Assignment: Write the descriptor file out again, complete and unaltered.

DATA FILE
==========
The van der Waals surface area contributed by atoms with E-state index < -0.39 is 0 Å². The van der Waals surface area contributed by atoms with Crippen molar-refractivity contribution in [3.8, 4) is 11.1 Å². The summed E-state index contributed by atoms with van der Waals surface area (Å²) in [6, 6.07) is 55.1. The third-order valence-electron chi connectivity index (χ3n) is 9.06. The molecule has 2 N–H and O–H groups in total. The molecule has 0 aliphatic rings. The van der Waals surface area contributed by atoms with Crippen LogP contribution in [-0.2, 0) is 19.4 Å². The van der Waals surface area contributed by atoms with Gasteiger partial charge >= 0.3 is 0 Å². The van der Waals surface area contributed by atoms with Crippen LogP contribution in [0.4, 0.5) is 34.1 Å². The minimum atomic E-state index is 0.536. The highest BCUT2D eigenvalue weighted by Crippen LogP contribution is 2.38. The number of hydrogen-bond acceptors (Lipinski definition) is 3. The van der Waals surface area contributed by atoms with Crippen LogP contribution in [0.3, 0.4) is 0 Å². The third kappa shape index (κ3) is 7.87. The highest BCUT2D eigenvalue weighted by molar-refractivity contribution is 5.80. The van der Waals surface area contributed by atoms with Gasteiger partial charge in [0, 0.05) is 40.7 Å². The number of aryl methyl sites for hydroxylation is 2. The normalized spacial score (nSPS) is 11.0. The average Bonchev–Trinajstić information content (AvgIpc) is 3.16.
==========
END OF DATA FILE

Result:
The van der Waals surface area contributed by atoms with E-state index < -0.39 is 0 Å². The van der Waals surface area contributed by atoms with Crippen molar-refractivity contribution in [3.8, 4) is 11.1 Å². The summed E-state index contributed by atoms with van der Waals surface area (Å²) in [6, 6.07) is 55.1. The third-order valence-electron chi connectivity index (χ3n) is 9.06. The molecule has 2 N–H and O–H groups in total. The molecule has 0 aliphatic rings. The van der Waals surface area contributed by atoms with Crippen LogP contribution in [-0.2, 0) is 19.4 Å². The van der Waals surface area contributed by atoms with Gasteiger partial charge >= 0.3 is 0 Å². The van der Waals surface area contributed by atoms with Crippen LogP contribution in [0.4, 0.5) is 34.1 Å². The minimum atomic E-state index is 0.536. The highest BCUT2D eigenvalue weighted by Crippen LogP contribution is 2.38. The number of hydrogen-bond acceptors (Lipinski definition) is 3. The van der Waals surface area contributed by atoms with Crippen LogP contribution in [0.3, 0.4) is 0 Å². The third kappa shape index (κ3) is 7.87. The highest BCUT2D eigenvalue weighted by molar-refractivity contribution is 5.80. The van der Waals surface area contributed by atoms with Gasteiger partial charge in [0, 0.05) is 40.7 Å². The number of aryl methyl sites for hydroxylation is 2. The normalized spacial score (nSPS) is 11.0. The average Bonchev–Trinajstić information content (AvgIpc) is 3.16.